Jump to ContentJump to Main Navigation
Shipped but Not SoldMaterial Culture and the Social Protocols of Trade during Yemen's Age of Coffee$
Users without a subscription are not able to see the full content.

Nancy Um

Print publication date: 2017

Print ISBN-13: 9780824866402

Published to Hawaii Scholarship Online: January 2018

DOI: 10.21313/hawaii/9780824866402.001.0001

Show Summary Details
Page of

PRINTED FROM HAWAII SCHOLARSHIP ONLINE (www.hawaii.universitypressscholarship.com). (c) Copyright Hawaii University Press, 2018. All Rights Reserved. Under the terms of the licence agreement, an individual user may print out a PDF of a single chapter of a monograph in HSO for personal use (for details see http://www.universitypressscholarship.com/page/privacy-policy).date: 18 August 2018

Introduction

Introduction

Chapter:
(p.1) Introduction
Source:
Shipped but Not Sold
Author(s):

Nancy Um

Publisher:
University of Hawai'i Press
DOI:10.21313/hawaii/9780824866402.003.0001

This chapter introduces the central role of coffee in the history of eighteenth-century Yemen during the Qasimi imamate. It also sketches the concept of the “major overseas merchant” as a group tied together not only by their trading investments and shipping routes, but also by the shared yet exclusive materially-oriented social practices and protocols that they engaged in while trading in the southern Arabian Peninsula. The sources and archives that have provided resources for the study are also introduced and framed.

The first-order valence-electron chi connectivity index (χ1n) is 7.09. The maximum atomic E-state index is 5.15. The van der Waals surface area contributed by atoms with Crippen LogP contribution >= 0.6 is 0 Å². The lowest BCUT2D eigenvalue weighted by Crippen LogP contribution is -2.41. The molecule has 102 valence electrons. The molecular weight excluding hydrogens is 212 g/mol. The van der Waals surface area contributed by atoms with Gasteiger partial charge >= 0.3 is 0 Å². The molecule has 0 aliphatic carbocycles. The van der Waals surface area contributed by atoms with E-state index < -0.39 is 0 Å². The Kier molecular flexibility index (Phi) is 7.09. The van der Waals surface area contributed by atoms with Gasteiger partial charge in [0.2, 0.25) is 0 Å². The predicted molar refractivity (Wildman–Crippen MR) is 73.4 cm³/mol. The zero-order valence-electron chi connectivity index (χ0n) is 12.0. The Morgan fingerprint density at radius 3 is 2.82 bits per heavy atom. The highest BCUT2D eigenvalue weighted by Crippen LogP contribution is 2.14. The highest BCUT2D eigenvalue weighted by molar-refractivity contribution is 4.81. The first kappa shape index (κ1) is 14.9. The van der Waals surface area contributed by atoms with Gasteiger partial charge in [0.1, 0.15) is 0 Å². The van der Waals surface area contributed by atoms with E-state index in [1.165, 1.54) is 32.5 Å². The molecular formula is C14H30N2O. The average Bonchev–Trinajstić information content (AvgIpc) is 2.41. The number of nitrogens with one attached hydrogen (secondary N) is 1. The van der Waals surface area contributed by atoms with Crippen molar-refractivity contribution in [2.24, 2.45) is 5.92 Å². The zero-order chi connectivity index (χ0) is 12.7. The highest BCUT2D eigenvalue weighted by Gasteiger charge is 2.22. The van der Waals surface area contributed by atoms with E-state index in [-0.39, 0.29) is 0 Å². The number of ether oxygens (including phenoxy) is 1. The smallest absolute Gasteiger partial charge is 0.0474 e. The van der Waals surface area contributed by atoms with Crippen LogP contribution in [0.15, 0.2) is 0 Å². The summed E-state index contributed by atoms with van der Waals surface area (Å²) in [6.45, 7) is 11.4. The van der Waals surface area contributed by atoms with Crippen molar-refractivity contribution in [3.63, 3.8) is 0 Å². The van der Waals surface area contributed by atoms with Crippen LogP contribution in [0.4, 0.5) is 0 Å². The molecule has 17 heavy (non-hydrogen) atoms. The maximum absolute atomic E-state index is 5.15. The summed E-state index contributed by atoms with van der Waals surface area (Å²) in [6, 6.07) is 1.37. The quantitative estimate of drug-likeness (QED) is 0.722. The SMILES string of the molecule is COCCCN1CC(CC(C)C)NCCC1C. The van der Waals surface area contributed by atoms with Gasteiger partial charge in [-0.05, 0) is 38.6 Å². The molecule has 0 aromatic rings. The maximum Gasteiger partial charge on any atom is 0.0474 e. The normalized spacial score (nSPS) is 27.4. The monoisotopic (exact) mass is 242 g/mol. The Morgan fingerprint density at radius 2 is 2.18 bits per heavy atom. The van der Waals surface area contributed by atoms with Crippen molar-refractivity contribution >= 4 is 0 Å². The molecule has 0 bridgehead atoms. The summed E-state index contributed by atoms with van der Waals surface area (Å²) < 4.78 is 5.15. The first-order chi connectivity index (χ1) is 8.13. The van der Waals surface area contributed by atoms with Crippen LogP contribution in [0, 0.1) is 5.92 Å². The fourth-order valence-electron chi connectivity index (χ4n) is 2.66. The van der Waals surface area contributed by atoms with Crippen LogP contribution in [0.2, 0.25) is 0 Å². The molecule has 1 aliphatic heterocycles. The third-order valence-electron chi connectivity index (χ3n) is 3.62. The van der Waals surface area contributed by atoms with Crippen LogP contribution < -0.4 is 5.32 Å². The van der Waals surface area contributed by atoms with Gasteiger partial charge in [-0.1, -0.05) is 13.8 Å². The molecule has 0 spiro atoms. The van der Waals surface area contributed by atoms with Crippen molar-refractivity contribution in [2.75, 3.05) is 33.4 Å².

Keywords:   merchants, coffee trade, ceremonies, Qasimi imamate, archives

Hawaii Scholarship Online requires a subscription or purchase to access the full text of books within the service. Public users can however freely search the site and view the abstracts and keywords for each book and chapter.

Please, subscribe or login to access full text content.

If you think you should have access to this title, please contact your librarian.

To troubleshoot, please check our FAQs, and if you can't find the answer there, please contact us.